How Can Organisations Use Kaizen’s Continuous Improvement Principles To Boost Performance?

Explore This Post

Kaizen is a Japanese term that means “change for the better” or “continuous improvement”. It’s been adapted by organisations as a business strategy to help make small changes over time.

Large-scale changes within the workplace can make employees feel unsure, worried and even disinterested in a job they may previously have loved. 

Kaizen philosophy isn’t about fixing a particular problem nor does it have a specific goal. The only aim is to make the organisation, its products and people better. It’s all about making a safe place where leaders and their teams feel confident enough to admit their mistakes and learn from them.

Key Points:

  • Kaizen became popular in 1986 due to Masaaki Imai’s book “Kaizen: The Key ​to Japan’s Competitive Success”, and it has been used by companies including Toyota, Pixar and Nestle.
  • The purpose of Kaizen is to take small steps to implement change and make continuous improvements.
  • This works out better for your teams, because they have time to adapt and contribute to these changes, and it doesn’t all happen at once.

What are the five principles of Kaizen?

Kaizen has five principles to help you discover opportunities for improvement and learning:

5 principles of Kaizen

Fig. 1. The 5 Kaizen Principles

  • Know your customer: Work out what customers want and value so you can improve their experience
  • Let it flow: Make zero-waste a company-wide goal and encourage your employees to reduce their waste
  • Get to gemba: “Gemba” means “the actual place” in Japanese, meaning you should go to where value can be created and take action
  • Empower people: Make sure your teams have the clarity, knowledge, equipment and systems they need to succeed
  • Be transparent: Make improvements tangible by using data, so your teams can see the impact they’re having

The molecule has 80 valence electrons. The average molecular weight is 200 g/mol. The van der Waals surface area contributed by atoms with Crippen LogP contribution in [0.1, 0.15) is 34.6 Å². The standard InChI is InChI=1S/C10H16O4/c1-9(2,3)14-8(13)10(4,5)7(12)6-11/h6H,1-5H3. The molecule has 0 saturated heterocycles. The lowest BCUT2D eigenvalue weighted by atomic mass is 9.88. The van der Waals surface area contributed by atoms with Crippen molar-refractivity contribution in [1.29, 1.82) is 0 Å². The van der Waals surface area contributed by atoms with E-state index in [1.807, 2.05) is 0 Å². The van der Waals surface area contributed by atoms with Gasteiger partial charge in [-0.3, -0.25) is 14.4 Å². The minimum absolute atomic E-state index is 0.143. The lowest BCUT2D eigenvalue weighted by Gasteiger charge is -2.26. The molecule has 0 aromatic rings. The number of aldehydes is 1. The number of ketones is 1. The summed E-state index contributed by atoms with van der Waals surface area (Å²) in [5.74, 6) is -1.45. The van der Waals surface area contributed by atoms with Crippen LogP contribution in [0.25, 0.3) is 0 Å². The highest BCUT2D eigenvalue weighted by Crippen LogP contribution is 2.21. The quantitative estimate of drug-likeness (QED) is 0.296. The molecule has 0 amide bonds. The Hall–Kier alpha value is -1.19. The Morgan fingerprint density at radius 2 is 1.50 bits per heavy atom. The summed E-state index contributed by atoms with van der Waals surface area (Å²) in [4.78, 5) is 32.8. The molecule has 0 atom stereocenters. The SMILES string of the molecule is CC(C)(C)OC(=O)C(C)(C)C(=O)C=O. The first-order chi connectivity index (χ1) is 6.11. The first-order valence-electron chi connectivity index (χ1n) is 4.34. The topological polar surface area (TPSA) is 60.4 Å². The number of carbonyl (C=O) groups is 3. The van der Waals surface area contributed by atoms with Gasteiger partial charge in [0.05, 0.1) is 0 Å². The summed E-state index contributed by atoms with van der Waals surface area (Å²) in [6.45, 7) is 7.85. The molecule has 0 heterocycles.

What is the importance of Kaizen? Why do businesses use it?

Kaizen is an important philosophy for businesses because it maximises quality and productivity while limiting waste.

It’s one of the 12 pillars of the Toyota Production System. It was incorporated when Masaaki Imai started working with them after his experiences observing American business practices.

💡A working example of Kaizen – Toyota💡

Toyota uses Kaizen to empower their employees to figure out where improvements are needed and make suggestions on how to implement them, no matter their role. This allows their employees to take accountability, use their initiative and be flexible in their approach to work.

Once Kaizen was more widely understood after the mid 1980’s, more businesses started adopting it. Ed Catmull, Pixar’s co-founder, has discussed how Pixar was inspired by the openness and creativity that Kaizen brought to Japanese companies that use it.

💡A working example of Kaizen – Pixar💡

Pixar encourages all of its employees to share their honest opinions to find problems within the creative process of making films. If you’re looking for more detailed information about how Pixar encourages creativity, trust and hard work, take a look at Bill Capodagli and Lynn Jackson’s book “Innovate the Pixar Way”.

💡A working example of Kaizen – Nestle💡

Another company that uses Kaizen is Nestle. In this case, it was implemented to help reduce factory waste – by using value stream mapping (VSM), which we’ll look at later – and to change the company culture by asking employees what they valued and making improvement a responsibility for all.

Advantages and disadvantages of using Kaizen

Advantages of Kaizen include:

  • An easier change: small, gradual changes require less effort and are usually met with less resistance
  • Focus on quality: taking more care with processes means minimal waste and errors
  • Improved morale: your employees are empowered and feel more valued
  • Better relationships: everyone has an equal voice and is encouraged to participate
  • Customer focus: employees will better understand the needs of your customers
  • More reliable systems: with more robust practices, your teams will have what they need to succeed

There can also be a few difficulties with Kaizen, such as:

  • Unenthusiastic uptake: organisations with exclusive and negative cultures will need to improve this first to encourage employees to be open to the Kaizen method
  • Short term benefits: if you don’t implement Kaizen into your company’s everyday culture, it can be hard to sustain your employee’s interest in it

How can business leaders use Kaizen to create positive change?

There are various tools you can use to help incorporate Kaizen and make positive changes.

The five S’s are a key part of the Kaizen philosophy to better your organization’s profits, efficiency, service and safety.

the 5 S's of Kaizen

Fig. 2. The 5 S’s of Kaizen